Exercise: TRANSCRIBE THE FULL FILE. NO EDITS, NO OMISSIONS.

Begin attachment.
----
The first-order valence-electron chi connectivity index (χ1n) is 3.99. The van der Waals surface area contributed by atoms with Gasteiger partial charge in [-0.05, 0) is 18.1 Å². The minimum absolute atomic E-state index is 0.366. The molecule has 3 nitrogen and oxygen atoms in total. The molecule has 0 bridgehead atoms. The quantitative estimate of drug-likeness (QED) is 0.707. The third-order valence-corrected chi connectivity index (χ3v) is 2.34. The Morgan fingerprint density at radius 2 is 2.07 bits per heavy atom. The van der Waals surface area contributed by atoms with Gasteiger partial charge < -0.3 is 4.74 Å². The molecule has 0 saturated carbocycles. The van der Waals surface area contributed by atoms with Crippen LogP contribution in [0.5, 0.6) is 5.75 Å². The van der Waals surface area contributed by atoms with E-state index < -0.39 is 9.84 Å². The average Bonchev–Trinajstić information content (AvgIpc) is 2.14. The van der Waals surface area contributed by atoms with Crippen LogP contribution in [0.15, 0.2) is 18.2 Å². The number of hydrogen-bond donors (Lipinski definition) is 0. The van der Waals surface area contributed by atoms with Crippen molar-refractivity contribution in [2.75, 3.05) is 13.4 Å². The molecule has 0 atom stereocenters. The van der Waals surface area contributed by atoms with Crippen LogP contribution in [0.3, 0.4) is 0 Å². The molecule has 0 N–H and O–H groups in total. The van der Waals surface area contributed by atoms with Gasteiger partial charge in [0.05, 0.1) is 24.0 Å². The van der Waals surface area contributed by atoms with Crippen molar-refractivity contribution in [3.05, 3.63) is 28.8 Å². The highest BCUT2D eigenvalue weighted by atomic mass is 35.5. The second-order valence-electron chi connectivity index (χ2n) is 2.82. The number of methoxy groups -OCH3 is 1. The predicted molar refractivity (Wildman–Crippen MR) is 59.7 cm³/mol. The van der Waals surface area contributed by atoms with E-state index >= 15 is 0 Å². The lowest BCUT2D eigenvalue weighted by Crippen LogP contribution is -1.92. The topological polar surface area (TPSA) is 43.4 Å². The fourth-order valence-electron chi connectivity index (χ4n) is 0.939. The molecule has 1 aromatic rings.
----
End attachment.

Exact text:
The first-order valence-electron chi connectivity index (χ1n) is 3.99. The van der Waals surface area contributed by atoms with Gasteiger partial charge in [-0.05, 0) is 18.1 Å². The minimum absolute atomic E-state index is 0.366. The molecule has 3 nitrogen and oxygen atoms in total. The molecule has 0 bridgehead atoms. The quantitative estimate of drug-likeness (QED) is 0.707. The third-order valence-corrected chi connectivity index (χ3v) is 2.34. The Morgan fingerprint density at radius 2 is 2.07 bits per heavy atom. The van der Waals surface area contributed by atoms with Gasteiger partial charge < -0.3 is 4.74 Å². The molecule has 0 saturated carbocycles. The van der Waals surface area contributed by atoms with Crippen LogP contribution in [0.5, 0.6) is 5.75 Å². The van der Waals surface area contributed by atoms with E-state index < -0.39 is 9.84 Å². The average Bonchev–Trinajstić information content (AvgIpc) is 2.14. The van der Waals surface area contributed by atoms with Crippen LogP contribution in [0.15, 0.2) is 18.2 Å². The number of hydrogen-bond donors (Lipinski definition) is 0. The van der Waals surface area contributed by atoms with Crippen molar-refractivity contribution in [2.75, 3.05) is 13.4 Å². The molecule has 0 atom stereocenters. The van der Waals surface area contributed by atoms with Crippen LogP contribution in [0.3, 0.4) is 0 Å². The molecule has 0 N–H and O–H groups in total. The van der Waals surface area contributed by atoms with Gasteiger partial charge in [0.05, 0.1) is 24.0 Å². The van der Waals surface area contributed by atoms with Crippen molar-refractivity contribution in [3.05, 3.63) is 28.8 Å². The highest BCUT2D eigenvalue weighted by atomic mass is 35.5. The second-order valence-electron chi connectivity index (χ2n) is 2.82. The number of methoxy groups -OCH3 is 1. The predicted molar refractivity (Wildman–Crippen MR) is 59.7 cm³/mol. The van der Waals surface area contributed by atoms with E-state index >= 15 is 0 Å². The lowest BCUT2D eigenvalue weighted by Crippen LogP contribution is -1.92. The topological polar surface area (TPSA) is 43.4 Å². The fourth-order valence-electron chi connectivity index (χ4n) is 0.939. The molecule has 1 aromatic rings.